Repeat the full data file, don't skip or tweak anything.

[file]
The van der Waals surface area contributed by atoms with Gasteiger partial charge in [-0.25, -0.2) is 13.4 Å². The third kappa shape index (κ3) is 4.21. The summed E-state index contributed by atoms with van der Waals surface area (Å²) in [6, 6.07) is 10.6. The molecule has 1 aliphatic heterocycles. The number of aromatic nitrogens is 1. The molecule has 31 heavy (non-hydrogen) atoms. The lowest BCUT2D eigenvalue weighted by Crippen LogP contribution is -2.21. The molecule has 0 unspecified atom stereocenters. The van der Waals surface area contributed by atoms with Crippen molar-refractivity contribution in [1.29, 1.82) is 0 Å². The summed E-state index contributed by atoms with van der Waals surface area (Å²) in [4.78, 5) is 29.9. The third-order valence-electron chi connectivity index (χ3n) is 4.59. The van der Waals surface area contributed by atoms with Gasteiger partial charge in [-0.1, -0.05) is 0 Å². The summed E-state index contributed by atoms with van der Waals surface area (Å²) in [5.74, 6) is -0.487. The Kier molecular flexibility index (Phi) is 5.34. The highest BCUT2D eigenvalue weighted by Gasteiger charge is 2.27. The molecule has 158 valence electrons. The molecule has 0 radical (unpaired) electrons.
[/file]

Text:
The van der Waals surface area contributed by atoms with Gasteiger partial charge in [-0.25, -0.2) is 13.4 Å². The third kappa shape index (κ3) is 4.21. The summed E-state index contributed by atoms with van der Waals surface area (Å²) in [6, 6.07) is 10.6. The molecule has 1 aliphatic heterocycles. The number of aromatic nitrogens is 1. The molecule has 31 heavy (non-hydrogen) atoms. The lowest BCUT2D eigenvalue weighted by Crippen LogP contribution is -2.21. The molecule has 0 unspecified atom stereocenters. The van der Waals surface area contributed by atoms with Crippen molar-refractivity contribution in [1.29, 1.82) is 0 Å². The summed E-state index contributed by atoms with van der Waals surface area (Å²) in [4.78, 5) is 29.9. The third-order valence-electron chi connectivity index (χ3n) is 4.59. The van der Waals surface area contributed by atoms with Gasteiger partial charge in [-0.1, -0.05) is 0 Å². The summed E-state index contributed by atoms with van der Waals surface area (Å²) in [5.74, 6) is -0.487. The Kier molecular flexibility index (Phi) is 5.34. The highest BCUT2D eigenvalue weighted by Gasteiger charge is 2.27. The molecule has 158 valence electrons. The molecule has 0 radical (unpaired) electrons.